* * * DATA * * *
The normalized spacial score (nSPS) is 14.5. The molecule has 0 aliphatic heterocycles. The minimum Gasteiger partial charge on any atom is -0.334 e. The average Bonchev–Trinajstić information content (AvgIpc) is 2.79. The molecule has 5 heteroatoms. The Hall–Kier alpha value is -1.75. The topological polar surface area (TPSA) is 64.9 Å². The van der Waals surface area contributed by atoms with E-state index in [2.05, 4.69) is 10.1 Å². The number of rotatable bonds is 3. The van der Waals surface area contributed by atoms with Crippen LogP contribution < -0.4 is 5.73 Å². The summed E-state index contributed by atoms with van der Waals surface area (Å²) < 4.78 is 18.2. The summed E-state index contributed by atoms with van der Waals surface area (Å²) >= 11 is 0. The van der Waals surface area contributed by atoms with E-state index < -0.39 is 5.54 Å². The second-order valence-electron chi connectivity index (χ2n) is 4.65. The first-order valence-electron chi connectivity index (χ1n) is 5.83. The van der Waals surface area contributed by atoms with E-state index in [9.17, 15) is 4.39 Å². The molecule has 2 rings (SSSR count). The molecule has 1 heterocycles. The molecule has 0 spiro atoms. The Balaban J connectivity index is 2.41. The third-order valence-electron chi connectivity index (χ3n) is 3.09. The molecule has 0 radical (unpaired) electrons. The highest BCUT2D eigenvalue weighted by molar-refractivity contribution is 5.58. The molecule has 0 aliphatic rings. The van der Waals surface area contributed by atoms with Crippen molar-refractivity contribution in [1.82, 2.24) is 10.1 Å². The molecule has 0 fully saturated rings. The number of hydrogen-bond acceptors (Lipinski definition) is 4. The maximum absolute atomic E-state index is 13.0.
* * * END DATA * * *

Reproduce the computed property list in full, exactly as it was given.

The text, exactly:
The normalized spacial score (nSPS) is 14.5. The molecule has 0 aliphatic heterocycles. The minimum Gasteiger partial charge on any atom is -0.334 e. The average Bonchev–Trinajstić information content (AvgIpc) is 2.79. The molecule has 5 heteroatoms. The Hall–Kier alpha value is -1.75. The topological polar surface area (TPSA) is 64.9 Å². The van der Waals surface area contributed by atoms with E-state index in [2.05, 4.69) is 10.1 Å². The number of rotatable bonds is 3. The van der Waals surface area contributed by atoms with Crippen LogP contribution < -0.4 is 5.73 Å². The summed E-state index contributed by atoms with van der Waals surface area (Å²) < 4.78 is 18.2. The summed E-state index contributed by atoms with van der Waals surface area (Å²) >= 11 is 0. The van der Waals surface area contributed by atoms with E-state index < -0.39 is 5.54 Å². The second-order valence-electron chi connectivity index (χ2n) is 4.65. The first-order valence-electron chi connectivity index (χ1n) is 5.83. The van der Waals surface area contributed by atoms with E-state index in [9.17, 15) is 4.39 Å². The molecule has 2 rings (SSSR count). The molecule has 1 heterocycles. The molecule has 0 spiro atoms. The Balaban J connectivity index is 2.41. The third-order valence-electron chi connectivity index (χ3n) is 3.09. The molecule has 0 radical (unpaired) electrons. The highest BCUT2D eigenvalue weighted by molar-refractivity contribution is 5.58. The molecule has 0 aliphatic rings. The van der Waals surface area contributed by atoms with Crippen molar-refractivity contribution in [1.82, 2.24) is 10.1 Å². The molecule has 0 fully saturated rings. The number of hydrogen-bond acceptors (Lipinski definition) is 4. The maximum absolute atomic E-state index is 13.0.